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Home»Features»Holiday Streams: Tim Burton’s Charlie and the Chocolate Factory is a dark and delectable visual treat»

Holiday Streams: Tim Burton’s Charlie and the Chocolate Factory is a dark and delectable visual treat

The 2005 film, starring Johnny Depp and Freddie Highmore, is based on Roald Dahl’s 1984 novel of the same name

Holiday Streams: Tim Burton’s Charlie and the Chocolate Factory is a dark and delectable visual treat

  • Shilpa S

Last Updated: 10.57 AM, Dec 30, 2021


To bring to life a Roald Dahl creation is a daunting task, to say the least. The visionary author weaved a world of magic and mayhem, unlike no other, one which poses a hefty task for filmmakers to bring to the screen. But many have proven up to the task, some stumbling along the way and some hitting it out of the park. And even if the makers did succeed in nailing the overall look and aesthetic of Dahl’s fantasy world, the story and atmosphere complement them entirely and it's rare where a film manages to check all these demanding boxes. Enter Tim Burton and his gothic genius.

When Burton was tasked with adapting Dahl’s 1964 novel, Charlie and the Chocolate Factory, he was adamant that his adaptation would remain as faithful to the author’s work as possible, without compromising on its darker elements. As a longtime fan of Dahl, Burton certainly put in the work taking care not to repeat what was done by the makers of the 1971 film adaptation, which Dahl reportedly loathed. And thus was the 2005 film, Charlie and the Chocolate Factory, the perfect blend of Burton’s gothic vision and Dahl’s outlandish fantasy world.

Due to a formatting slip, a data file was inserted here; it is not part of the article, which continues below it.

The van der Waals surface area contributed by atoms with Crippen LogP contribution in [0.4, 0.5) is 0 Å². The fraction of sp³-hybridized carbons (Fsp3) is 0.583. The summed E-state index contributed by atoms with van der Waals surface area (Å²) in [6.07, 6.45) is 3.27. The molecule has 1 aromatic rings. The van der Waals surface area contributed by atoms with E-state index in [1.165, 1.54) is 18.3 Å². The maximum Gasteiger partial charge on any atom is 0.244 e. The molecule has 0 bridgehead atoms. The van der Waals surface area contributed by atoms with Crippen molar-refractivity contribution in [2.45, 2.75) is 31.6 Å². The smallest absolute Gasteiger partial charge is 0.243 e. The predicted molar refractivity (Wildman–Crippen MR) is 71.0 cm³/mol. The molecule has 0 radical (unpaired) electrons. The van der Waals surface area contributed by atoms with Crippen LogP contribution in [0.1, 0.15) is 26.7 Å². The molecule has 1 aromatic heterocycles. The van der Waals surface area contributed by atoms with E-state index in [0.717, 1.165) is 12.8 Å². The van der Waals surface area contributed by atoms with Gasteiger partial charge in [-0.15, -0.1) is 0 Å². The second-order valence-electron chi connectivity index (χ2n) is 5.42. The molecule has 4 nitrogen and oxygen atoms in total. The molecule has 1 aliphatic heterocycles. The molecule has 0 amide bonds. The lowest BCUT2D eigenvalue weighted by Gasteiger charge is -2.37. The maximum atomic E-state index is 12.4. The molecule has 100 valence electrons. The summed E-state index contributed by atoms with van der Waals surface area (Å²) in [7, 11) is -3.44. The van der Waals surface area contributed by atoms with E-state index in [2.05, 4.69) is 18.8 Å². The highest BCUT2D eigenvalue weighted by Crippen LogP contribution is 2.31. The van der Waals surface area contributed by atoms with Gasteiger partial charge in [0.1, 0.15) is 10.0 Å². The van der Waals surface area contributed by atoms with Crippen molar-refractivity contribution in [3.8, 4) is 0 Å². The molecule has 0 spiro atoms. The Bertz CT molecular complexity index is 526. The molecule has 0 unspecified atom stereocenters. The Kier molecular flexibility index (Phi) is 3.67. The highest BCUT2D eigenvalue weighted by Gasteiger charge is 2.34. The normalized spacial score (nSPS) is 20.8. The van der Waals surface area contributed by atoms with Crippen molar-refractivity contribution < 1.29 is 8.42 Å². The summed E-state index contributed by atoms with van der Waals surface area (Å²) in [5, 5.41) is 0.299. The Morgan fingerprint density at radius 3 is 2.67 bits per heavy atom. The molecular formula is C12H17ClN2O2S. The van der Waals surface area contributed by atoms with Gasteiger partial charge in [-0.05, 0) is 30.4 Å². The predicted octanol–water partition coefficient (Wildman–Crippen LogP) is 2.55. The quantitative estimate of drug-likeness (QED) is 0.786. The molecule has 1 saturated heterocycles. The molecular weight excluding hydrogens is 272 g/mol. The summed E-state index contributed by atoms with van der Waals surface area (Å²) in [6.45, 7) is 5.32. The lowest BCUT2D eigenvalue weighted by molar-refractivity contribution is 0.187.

The film follows the story of a group of children from all over the world who are given the chance to visit one of the biggest chocolate factories in the world, owned by the reclusive chocolatier Willy Wonka. They are promised a lifetime supply of chocolates and a tour of the factory premises, which is closed for the rest of the world. At the end of the tour, Wonka promises one among them a gift beyond their wildest imagination.

To say the film is a wild visual treat would be an understatement. The makers’ tireless efforts into breathing life into Dahl’s confectionary kingdom led to some of the most breathtaking set designs of the time. From the moment the viewer is taken inside Wonka’s elusive factory, it's a feast for the eyes, and palate like no other. From the richness of the frothing chocolate river to the saccharine candied fruits, Wonka definitely seemed to have spared no expense when it comes to making a flourishing first impression. And it's not just the palatable props that are eye poppers. The whole movie includes some very eye-catching sequences, right down to a barrage of cuteness with a scene involving real-life trained squirrels.

And of course, who could forget the synchronised dance and song sequences, courtesy of the Oompa-Loompas, as they serenaded the nefariousness of each child who misbehaved. The little smirk Wonka has that magically vanishes when he is faced with a distraught parent, and the master chocolatier’s recounting of his tragic childhood, also serves as markings of Burton’s trademark ‘ghastliness in a shiny package’ art.

The filmmaker, however, still leaves the audience with some valuable life lessons in the end, one centred around love, loyalty and family.

Charlie and the Chocolate Factory is available to stream on Netflix.